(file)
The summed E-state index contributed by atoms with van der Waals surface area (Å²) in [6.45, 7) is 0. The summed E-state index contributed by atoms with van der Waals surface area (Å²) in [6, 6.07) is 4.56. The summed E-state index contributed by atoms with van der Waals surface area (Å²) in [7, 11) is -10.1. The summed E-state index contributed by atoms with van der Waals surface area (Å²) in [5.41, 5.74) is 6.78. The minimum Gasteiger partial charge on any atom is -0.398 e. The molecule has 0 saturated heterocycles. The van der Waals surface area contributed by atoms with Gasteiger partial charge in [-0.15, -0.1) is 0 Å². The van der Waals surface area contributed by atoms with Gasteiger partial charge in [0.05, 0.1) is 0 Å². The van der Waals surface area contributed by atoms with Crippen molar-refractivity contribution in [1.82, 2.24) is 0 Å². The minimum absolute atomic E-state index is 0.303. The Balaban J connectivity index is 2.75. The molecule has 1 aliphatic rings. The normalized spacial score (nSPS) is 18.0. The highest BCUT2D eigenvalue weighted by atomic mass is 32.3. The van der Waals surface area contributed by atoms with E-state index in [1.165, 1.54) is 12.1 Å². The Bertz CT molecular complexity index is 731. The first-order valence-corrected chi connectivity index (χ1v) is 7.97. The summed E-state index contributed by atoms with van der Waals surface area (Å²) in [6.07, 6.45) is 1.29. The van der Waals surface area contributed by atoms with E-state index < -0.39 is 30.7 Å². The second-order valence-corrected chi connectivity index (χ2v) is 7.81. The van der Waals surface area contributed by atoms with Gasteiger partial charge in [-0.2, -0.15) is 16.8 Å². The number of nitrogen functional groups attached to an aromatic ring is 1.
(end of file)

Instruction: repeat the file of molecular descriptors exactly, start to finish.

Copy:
The summed E-state index contributed by atoms with van der Waals surface area (Å²) in [6.45, 7) is 0. The summed E-state index contributed by atoms with van der Waals surface area (Å²) in [6, 6.07) is 4.56. The summed E-state index contributed by atoms with van der Waals surface area (Å²) in [7, 11) is -10.1. The summed E-state index contributed by atoms with van der Waals surface area (Å²) in [5.41, 5.74) is 6.78. The minimum Gasteiger partial charge on any atom is -0.398 e. The molecule has 0 saturated heterocycles. The van der Waals surface area contributed by atoms with Gasteiger partial charge in [-0.15, -0.1) is 0 Å². The van der Waals surface area contributed by atoms with Gasteiger partial charge in [0.05, 0.1) is 0 Å². The van der Waals surface area contributed by atoms with Crippen molar-refractivity contribution in [1.82, 2.24) is 0 Å². The minimum absolute atomic E-state index is 0.303. The Balaban J connectivity index is 2.75. The molecule has 1 aliphatic rings. The normalized spacial score (nSPS) is 18.0. The highest BCUT2D eigenvalue weighted by atomic mass is 32.3. The van der Waals surface area contributed by atoms with E-state index in [1.165, 1.54) is 12.1 Å². The Bertz CT molecular complexity index is 731. The first-order valence-corrected chi connectivity index (χ1v) is 7.97. The summed E-state index contributed by atoms with van der Waals surface area (Å²) in [6.07, 6.45) is 1.29. The van der Waals surface area contributed by atoms with E-state index < -0.39 is 30.7 Å². The second-order valence-corrected chi connectivity index (χ2v) is 7.81. The van der Waals surface area contributed by atoms with Gasteiger partial charge in [-0.2, -0.15) is 16.8 Å². The number of nitrogen functional groups attached to an aromatic ring is 1.